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‘Outlawed’ Review: A Fascinating Feminist Take on the Western

3 Stars

Cover for feminist western "Outlawed" by Anna North
Cover for feminist western "Outlawed" by Anna North
By Madi L. Fabber, Crimson Staff Writer

The Western genre is not the first that comes to mind when looking for literary fiction exploring femininity, gender, and identity. However, readers who pick up Anna North’s most recent literary release, “Outlawed” are in store for just that, along with intimate prose and fast-paced action.

“In the year of our lord 1894, I became an outlaw. Like a lot of things, it didn’t happen all at once.” Such begins the riveting, action-packed tale of Ada. A reimagining of the Western genre through an alternate history with a feminist lens, North crafts a compelling tale following Ada as she’s forced to forge a new life for herself after discovering she is unable to conceive a child. As Ada journeys from hometown to covenant to a role as a doctor in the notorious Hole in the Wall Gang, readers are in for a meaningful tale of adventure and hope in the face of strife.

“Outlawed” reads as a campfire confessional told from the perspective of Ada, who is as determined and intelligent as they come. The novel shares an engrossing account of both her internal and external development. The heart of the novel lies in Ada’s introspection of her emotional and mental state as she experiences love, loss, triumph, and failure. Ada is by no means a perfect protagonist, but she’s honest and good-hearted, making her failures heartbreaking and her triumphs all the more impactful.

Ada’s tale is accompanied by a cast of complex, gripping characters — most prominently, her fellow outlaws in the Hole in the Wall Gang. All of whom share a history of mistreatment by their community — with stories exploring issues of gender, race, and sexuality. Ada’s relationships reveal that companionships are earned, not given, as Ada goes from distrusted newcomer to trusted friend. Each character’s diverging opinions create tension, making for intriguing conflict among allies. However, because of the narrative’s focus on Ada’s story and the sheer number of people in the gang, some of these other characters feel one-dimensional comparatively, and the important issues raised by their diverse identities feel woefully under-explored.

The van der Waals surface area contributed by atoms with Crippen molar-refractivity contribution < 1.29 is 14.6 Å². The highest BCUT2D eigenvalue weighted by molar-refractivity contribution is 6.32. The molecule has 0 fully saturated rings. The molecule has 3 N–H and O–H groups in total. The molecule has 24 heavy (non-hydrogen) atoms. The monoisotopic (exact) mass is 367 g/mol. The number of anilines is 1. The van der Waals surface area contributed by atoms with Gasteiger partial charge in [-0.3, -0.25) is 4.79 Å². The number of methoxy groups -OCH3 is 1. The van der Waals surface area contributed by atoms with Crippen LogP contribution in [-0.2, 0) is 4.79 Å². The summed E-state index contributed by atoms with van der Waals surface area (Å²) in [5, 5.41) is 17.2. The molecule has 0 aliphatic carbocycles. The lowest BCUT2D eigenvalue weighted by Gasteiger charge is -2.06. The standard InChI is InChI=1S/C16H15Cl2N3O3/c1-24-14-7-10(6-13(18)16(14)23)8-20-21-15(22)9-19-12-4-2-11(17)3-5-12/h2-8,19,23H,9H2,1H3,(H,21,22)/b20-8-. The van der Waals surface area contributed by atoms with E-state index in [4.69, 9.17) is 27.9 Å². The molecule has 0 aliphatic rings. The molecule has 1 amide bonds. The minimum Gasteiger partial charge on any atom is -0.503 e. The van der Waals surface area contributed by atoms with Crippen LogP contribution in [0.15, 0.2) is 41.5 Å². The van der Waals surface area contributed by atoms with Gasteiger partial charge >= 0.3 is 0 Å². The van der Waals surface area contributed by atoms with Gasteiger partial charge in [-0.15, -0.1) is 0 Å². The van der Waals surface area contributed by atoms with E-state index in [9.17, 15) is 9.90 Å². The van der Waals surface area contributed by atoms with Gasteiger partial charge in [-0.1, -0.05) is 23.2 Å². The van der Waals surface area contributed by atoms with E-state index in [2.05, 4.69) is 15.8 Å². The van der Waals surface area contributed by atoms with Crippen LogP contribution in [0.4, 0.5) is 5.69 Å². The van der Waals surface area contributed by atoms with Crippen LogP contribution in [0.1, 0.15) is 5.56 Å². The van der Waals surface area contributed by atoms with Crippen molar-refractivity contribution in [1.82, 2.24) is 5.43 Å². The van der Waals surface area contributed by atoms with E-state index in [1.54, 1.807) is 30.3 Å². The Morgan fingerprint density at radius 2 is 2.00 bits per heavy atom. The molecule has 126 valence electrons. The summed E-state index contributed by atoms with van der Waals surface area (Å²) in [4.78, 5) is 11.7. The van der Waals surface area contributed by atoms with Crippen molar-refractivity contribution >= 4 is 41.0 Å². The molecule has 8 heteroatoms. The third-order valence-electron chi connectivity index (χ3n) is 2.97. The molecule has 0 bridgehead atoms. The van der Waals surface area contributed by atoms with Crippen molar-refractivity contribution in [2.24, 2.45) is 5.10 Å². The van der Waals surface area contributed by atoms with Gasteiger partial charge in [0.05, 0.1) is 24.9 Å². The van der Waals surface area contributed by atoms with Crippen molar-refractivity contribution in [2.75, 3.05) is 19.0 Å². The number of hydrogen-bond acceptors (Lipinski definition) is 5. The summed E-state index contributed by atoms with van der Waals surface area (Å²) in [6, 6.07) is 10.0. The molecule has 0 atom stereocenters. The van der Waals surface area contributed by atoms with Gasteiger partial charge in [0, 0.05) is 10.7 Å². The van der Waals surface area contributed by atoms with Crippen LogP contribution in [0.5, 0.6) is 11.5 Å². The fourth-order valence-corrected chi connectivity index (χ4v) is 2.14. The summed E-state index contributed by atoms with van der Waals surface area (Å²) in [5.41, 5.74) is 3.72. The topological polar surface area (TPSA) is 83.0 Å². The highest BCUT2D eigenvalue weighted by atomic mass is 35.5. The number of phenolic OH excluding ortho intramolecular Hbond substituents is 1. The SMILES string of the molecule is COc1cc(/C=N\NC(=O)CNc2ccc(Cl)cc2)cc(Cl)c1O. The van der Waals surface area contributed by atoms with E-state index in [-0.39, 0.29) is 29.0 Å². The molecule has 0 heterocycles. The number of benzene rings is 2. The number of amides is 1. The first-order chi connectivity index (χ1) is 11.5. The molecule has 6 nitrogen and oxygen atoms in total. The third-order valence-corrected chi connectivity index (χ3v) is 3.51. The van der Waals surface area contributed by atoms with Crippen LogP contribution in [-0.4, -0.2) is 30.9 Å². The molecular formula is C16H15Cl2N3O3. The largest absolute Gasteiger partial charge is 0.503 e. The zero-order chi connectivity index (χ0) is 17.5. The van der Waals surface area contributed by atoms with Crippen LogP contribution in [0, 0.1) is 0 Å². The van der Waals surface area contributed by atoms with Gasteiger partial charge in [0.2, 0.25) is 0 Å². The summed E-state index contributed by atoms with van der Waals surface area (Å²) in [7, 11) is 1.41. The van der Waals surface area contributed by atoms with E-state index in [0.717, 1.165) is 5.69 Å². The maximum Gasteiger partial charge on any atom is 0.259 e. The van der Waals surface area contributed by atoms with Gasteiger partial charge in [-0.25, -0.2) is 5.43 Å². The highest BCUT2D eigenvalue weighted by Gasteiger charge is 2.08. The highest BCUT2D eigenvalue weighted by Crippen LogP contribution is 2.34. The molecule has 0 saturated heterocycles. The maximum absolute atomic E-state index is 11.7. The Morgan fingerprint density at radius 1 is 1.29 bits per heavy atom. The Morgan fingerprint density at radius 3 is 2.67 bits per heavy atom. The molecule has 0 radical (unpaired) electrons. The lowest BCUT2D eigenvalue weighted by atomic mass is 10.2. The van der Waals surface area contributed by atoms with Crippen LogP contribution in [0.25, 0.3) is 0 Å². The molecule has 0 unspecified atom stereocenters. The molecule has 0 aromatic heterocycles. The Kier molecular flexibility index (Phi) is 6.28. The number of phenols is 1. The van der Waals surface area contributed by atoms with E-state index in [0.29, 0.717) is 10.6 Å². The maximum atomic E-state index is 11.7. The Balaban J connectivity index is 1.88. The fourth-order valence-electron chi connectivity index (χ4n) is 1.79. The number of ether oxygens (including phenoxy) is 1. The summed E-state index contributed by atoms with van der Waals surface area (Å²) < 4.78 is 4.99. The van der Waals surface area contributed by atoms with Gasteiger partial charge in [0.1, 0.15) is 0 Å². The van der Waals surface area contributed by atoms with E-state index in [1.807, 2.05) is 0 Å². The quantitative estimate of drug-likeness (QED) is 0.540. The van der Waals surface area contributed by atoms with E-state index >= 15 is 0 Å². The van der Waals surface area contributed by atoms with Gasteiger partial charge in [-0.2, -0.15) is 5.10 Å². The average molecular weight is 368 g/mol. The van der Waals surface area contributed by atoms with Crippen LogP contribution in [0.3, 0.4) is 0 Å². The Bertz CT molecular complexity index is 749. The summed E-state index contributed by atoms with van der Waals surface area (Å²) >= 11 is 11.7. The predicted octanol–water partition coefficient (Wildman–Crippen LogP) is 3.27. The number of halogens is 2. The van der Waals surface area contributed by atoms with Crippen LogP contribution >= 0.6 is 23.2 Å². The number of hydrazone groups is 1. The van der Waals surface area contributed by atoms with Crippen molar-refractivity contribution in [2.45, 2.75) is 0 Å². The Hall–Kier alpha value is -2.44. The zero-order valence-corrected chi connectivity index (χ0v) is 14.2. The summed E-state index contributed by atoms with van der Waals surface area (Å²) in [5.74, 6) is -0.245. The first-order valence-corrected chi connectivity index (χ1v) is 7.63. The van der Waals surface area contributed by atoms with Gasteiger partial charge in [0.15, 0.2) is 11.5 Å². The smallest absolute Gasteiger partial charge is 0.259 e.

The most interesting concept that “Outlawed” contributes to the literary zeitgeist is a new exploration of reproductive trauma. Stories of women who can’t conceive, or have other mental and physical wounds related to their reproductive lives are not uncommon. Despite this trend, many works with this kind of backstory make the women one-dimensional and convey a narrative that infertility is the worst (and only) misfortune to happen to a woman. As for “Outlawed”, it takes place in an alternate historical timeline, where a disastrous flu causes much of the female population to be “barren” or unable to conceive. Unsurprisingly, society blames the women, shunning them from society under thinly veiled accusations of witchcraft and treachery.

Ada’s journey in the novel is not about her trying to “fix” her reproductive issues, or even fully come to terms with her barrenness. Rather, Ada’s tale is one of finding purpose and fulfillment outside of the expectation of marriage and motherhood. Ada seeks out knowledge to understand why women are barren, and she fights for those women to be treated with the same respect and care that society gives to women who can conceive. With Ada’s aspirations, “Outlawed” provides a refreshing take on an issue that has been beaten to death with the same storyline time and time again.

Overall, “Outlawed” is a fascinating, feminist take on the Western genre. Anna North’s thoughtful prose and strong narrative arcs shine in this novel that is well worth a read. Though filled with fun action and various hijinks, at the core of “Outlawed” is a powerful tale about agency and ambition. Readers can find poignant resonance with a character devoted to creating the change she wants to see in the world.

—Staff Writer Madi L. Fabber can be reached at madi.fabber@thecrimson.com.

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